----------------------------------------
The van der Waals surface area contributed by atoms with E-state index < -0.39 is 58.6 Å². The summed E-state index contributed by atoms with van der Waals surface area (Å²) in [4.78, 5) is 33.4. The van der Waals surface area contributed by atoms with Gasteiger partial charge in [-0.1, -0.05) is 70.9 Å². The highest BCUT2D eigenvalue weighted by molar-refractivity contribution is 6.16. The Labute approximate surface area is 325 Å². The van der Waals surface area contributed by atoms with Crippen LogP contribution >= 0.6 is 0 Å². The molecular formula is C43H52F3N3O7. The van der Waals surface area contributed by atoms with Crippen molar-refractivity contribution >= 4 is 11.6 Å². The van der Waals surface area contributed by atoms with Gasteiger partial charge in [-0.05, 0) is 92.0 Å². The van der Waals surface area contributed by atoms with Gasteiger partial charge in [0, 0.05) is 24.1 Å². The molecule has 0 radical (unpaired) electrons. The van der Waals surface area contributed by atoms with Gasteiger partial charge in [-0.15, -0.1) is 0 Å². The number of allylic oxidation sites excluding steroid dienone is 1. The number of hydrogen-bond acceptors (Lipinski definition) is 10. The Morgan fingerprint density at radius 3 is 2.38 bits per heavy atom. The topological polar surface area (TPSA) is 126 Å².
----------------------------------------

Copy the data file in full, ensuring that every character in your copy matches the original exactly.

The van der Waals surface area contributed by atoms with E-state index < -0.39 is 58.6 Å². The summed E-state index contributed by atoms with van der Waals surface area (Å²) in [4.78, 5) is 33.4. The van der Waals surface area contributed by atoms with Gasteiger partial charge in [-0.1, -0.05) is 70.9 Å². The highest BCUT2D eigenvalue weighted by molar-refractivity contribution is 6.16. The Labute approximate surface area is 325 Å². The van der Waals surface area contributed by atoms with Crippen LogP contribution >= 0.6 is 0 Å². The molecular formula is C43H52F3N3O7. The van der Waals surface area contributed by atoms with Crippen molar-refractivity contribution >= 4 is 11.6 Å². The van der Waals surface area contributed by atoms with Gasteiger partial charge in [-0.05, 0) is 92.0 Å². The van der Waals surface area contributed by atoms with Gasteiger partial charge in [0, 0.05) is 24.1 Å². The molecule has 0 radical (unpaired) electrons. The van der Waals surface area contributed by atoms with Gasteiger partial charge in [-0.15, -0.1) is 0 Å². The number of allylic oxidation sites excluding steroid dienone is 1. The number of hydrogen-bond acceptors (Lipinski definition) is 10. The Morgan fingerprint density at radius 3 is 2.38 bits per heavy atom. The topological polar surface area (TPSA) is 126 Å².